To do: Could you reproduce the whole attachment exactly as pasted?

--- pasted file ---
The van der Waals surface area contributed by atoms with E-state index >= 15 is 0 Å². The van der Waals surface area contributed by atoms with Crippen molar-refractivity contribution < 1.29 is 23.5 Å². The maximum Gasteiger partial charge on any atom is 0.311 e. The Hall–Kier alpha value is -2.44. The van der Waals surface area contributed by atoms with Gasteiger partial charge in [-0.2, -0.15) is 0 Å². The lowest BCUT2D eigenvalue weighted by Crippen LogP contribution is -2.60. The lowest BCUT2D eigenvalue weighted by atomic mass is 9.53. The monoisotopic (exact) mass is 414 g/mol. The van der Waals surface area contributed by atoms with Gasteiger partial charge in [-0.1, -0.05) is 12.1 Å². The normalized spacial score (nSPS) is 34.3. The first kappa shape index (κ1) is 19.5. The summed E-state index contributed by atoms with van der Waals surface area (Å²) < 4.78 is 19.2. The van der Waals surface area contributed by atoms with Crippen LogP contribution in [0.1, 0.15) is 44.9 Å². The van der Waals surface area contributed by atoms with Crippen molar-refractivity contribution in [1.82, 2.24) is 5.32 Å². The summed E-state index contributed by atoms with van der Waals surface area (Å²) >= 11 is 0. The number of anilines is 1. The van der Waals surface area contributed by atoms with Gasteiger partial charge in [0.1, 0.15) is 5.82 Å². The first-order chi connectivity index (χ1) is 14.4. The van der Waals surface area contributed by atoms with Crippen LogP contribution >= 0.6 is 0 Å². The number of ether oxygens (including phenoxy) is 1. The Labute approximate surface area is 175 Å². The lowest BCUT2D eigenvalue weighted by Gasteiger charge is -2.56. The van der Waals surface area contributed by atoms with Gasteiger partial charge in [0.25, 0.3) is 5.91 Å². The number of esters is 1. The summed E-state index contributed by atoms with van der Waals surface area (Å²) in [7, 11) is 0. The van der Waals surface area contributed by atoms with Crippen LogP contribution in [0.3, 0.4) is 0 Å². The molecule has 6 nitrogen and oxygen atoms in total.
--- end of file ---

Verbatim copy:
The van der Waals surface area contributed by atoms with E-state index >= 15 is 0 Å². The van der Waals surface area contributed by atoms with Crippen molar-refractivity contribution < 1.29 is 23.5 Å². The maximum Gasteiger partial charge on any atom is 0.311 e. The Hall–Kier alpha value is -2.44. The van der Waals surface area contributed by atoms with Gasteiger partial charge in [-0.2, -0.15) is 0 Å². The lowest BCUT2D eigenvalue weighted by Crippen LogP contribution is -2.60. The lowest BCUT2D eigenvalue weighted by atomic mass is 9.53. The monoisotopic (exact) mass is 414 g/mol. The van der Waals surface area contributed by atoms with Gasteiger partial charge in [-0.1, -0.05) is 12.1 Å². The normalized spacial score (nSPS) is 34.3. The first kappa shape index (κ1) is 19.5. The summed E-state index contributed by atoms with van der Waals surface area (Å²) < 4.78 is 19.2. The van der Waals surface area contributed by atoms with Crippen LogP contribution in [0.1, 0.15) is 44.9 Å². The van der Waals surface area contributed by atoms with Crippen molar-refractivity contribution in [1.82, 2.24) is 5.32 Å². The summed E-state index contributed by atoms with van der Waals surface area (Å²) >= 11 is 0. The number of anilines is 1. The van der Waals surface area contributed by atoms with Gasteiger partial charge in [0.1, 0.15) is 5.82 Å². The first-order chi connectivity index (χ1) is 14.4. The van der Waals surface area contributed by atoms with Crippen LogP contribution >= 0.6 is 0 Å². The number of ether oxygens (including phenoxy) is 1. The Labute approximate surface area is 175 Å². The lowest BCUT2D eigenvalue weighted by Gasteiger charge is -2.56. The van der Waals surface area contributed by atoms with Gasteiger partial charge in [0.25, 0.3) is 5.91 Å². The number of esters is 1. The summed E-state index contributed by atoms with van der Waals surface area (Å²) in [7, 11) is 0. The van der Waals surface area contributed by atoms with Crippen LogP contribution in [0.3, 0.4) is 0 Å². The molecule has 6 nitrogen and oxygen atoms in total.